Hall of Fame: Legend Eddie's Induction

leedsunited.com 21/5/13
Eddie Gray receives accolade...
Elland Road legend Eddie Gray is to be inducted into the Hall of Fame at the National Football Museum.
Eddie, who is a member of the Leeds United Ambassador Panel and has served the club as a player, manager, and a coach, is to receive one of the highest honours in football when he will be inducted into the Hall of Fame at a prestigious award ceremony on 25 September 2013.
Matt Le Tissier, Cliff Jones, Mike Summerbee, Peter Schmeichel, and Ray Wilkins are the other former professionals being inducted along with Sheila Parker, who played for Chorley Ladies Football Club and is the club's longest serving player, and the late Jack Taylor, the first Englishman to referee a World Cup Final (1974) and first referee to take a place in the Hall of Fame.
They will join a host of other famous football faces like Sir Alex Ferguson, lan Ball, Gordon Banks, Cliff Bastin, Jimmy Greaves and Sir Tom Finney, whose achievements are already celebrated with a place on the honour roll.
Inductees have been chosen by a panel featuring some of the biggest names in football including, the Museum's President Sir Bobby Charlton, Vice President Sir Alex Ferguson, Gordon Taylor and Mark Lawrenson. They must have finished their playing career or be aged over 30 and have played or managed in England for at least five years to qualify for Hall of Fame nomination.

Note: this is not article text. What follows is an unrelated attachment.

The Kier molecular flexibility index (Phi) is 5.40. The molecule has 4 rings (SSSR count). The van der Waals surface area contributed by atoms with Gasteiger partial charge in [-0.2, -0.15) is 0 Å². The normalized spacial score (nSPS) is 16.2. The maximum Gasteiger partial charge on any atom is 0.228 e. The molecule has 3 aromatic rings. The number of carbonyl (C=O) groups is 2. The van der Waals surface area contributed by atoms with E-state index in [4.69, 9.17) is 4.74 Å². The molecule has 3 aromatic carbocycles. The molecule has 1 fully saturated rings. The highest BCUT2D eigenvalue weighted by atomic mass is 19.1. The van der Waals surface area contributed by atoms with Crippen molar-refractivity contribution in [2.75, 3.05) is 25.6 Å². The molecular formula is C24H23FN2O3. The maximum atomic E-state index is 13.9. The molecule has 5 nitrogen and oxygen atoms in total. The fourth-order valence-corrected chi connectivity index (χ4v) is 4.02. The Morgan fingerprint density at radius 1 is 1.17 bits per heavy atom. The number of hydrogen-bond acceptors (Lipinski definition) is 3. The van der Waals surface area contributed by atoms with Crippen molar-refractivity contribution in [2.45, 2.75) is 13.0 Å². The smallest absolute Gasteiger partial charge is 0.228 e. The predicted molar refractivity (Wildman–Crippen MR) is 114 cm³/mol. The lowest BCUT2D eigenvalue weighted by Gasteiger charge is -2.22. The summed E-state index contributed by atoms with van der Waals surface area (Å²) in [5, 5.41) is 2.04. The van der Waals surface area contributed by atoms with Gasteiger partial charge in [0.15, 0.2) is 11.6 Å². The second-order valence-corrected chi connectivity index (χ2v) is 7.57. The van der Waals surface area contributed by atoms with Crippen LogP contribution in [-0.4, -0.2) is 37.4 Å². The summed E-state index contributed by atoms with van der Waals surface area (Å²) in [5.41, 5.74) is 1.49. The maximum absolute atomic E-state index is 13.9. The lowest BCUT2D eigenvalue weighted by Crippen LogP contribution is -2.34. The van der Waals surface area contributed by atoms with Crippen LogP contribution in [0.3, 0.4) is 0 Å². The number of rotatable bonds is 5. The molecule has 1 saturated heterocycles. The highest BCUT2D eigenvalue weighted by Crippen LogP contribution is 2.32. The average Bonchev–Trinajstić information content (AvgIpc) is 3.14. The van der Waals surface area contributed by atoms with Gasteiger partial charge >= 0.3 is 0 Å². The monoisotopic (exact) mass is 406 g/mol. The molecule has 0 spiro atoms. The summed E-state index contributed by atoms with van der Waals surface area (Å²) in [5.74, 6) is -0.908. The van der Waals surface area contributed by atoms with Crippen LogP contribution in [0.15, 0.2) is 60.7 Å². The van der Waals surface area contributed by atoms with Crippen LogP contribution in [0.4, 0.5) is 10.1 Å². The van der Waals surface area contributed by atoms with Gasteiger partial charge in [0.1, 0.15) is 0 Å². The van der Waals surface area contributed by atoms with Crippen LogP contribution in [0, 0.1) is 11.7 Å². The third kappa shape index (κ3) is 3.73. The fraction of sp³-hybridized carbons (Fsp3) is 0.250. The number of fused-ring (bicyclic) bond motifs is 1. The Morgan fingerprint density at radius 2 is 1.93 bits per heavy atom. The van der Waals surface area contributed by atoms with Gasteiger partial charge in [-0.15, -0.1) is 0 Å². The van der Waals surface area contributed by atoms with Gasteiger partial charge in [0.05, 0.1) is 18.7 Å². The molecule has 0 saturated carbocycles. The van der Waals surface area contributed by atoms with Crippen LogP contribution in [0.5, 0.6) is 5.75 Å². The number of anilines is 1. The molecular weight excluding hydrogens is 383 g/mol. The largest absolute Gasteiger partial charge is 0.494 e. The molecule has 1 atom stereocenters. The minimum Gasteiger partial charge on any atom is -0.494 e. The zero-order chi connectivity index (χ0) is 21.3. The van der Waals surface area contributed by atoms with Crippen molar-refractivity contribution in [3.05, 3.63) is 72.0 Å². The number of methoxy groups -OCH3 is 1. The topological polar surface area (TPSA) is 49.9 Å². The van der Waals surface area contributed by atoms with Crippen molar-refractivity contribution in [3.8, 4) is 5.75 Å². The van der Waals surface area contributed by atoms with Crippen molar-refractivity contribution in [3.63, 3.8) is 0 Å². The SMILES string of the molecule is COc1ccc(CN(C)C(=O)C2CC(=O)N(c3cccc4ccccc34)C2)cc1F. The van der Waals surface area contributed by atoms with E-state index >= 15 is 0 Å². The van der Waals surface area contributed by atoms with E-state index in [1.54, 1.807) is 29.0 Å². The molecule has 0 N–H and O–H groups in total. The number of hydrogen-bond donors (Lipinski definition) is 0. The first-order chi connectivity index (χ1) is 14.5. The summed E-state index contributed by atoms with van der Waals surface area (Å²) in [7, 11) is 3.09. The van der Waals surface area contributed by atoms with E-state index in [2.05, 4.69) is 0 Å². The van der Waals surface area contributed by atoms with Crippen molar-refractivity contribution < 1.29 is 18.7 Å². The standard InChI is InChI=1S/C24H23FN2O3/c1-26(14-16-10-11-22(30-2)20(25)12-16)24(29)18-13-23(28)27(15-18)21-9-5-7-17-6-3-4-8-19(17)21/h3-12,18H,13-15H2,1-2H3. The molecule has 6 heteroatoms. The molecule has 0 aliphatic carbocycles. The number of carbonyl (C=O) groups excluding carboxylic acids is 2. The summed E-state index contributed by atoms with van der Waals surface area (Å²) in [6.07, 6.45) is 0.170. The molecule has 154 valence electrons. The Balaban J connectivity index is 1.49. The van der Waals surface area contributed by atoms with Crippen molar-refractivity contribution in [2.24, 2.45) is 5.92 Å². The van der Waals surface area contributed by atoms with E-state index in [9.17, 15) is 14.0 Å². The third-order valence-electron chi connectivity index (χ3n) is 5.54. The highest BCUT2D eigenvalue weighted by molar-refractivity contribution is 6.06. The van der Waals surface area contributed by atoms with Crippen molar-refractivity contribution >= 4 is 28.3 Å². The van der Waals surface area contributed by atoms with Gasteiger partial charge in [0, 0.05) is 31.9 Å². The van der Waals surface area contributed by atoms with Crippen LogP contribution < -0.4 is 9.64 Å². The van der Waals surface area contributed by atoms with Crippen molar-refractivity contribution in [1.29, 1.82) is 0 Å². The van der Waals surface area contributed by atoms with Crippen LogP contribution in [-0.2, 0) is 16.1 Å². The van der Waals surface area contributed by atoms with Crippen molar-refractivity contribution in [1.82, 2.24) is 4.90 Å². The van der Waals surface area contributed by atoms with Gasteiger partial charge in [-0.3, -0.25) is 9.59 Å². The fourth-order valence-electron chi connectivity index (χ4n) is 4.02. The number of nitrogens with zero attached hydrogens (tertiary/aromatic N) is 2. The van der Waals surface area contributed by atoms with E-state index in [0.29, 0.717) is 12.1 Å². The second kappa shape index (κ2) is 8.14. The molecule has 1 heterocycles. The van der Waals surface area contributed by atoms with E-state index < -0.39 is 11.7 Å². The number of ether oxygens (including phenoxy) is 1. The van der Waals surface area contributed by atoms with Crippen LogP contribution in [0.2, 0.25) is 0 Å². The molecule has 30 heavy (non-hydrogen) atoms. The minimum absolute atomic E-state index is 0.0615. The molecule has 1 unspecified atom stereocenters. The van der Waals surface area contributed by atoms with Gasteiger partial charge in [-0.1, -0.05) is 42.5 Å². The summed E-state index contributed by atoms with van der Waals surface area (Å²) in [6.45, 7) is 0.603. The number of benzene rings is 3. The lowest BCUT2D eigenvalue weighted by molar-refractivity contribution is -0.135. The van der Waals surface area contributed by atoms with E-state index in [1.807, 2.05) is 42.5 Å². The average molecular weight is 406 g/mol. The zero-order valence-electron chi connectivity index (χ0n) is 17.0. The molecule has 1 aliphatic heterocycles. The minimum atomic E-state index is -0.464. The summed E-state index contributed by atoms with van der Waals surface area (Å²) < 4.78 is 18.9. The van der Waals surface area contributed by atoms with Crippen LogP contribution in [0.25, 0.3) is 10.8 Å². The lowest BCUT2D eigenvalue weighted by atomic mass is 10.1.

Eddie said: "I'm delighted. It's 50 years ago that I first came to Leeds United and everything I achieved is down to the club.
"This is a real honour, not just for me personally, but for the club itself and for the team that I played in.
"You look at so many of the greats who have been inducted and I am thoroughly delighted."
The eight football legends will have their achievements celebrated at a charity fundraising Hall of Fame induction celebration at the National Football Museum in Manchester on 25 September.
National Football Museum Director Kevin Moore said: "We are delighted to be able to recognise the achievements of these legendary players in this way. We really hope they can all attend the induction dinner in September and we'd love to see fans come along too - it's a rare chance to be close to some of the biggest players in football history."
Members of the public can buy tickets to attend the exclusive event in September by emailing halloffame@nationalfootballmuseum.com. Information about ticket prices and sponsorship packages can be found online at www.nationalfootballmuseum.com
The National Football Museum provides a world-class home for the greatest collection of football memorabilia ever assembled, in addition to housing its nationally-recognised Hall of Fame in Manchester.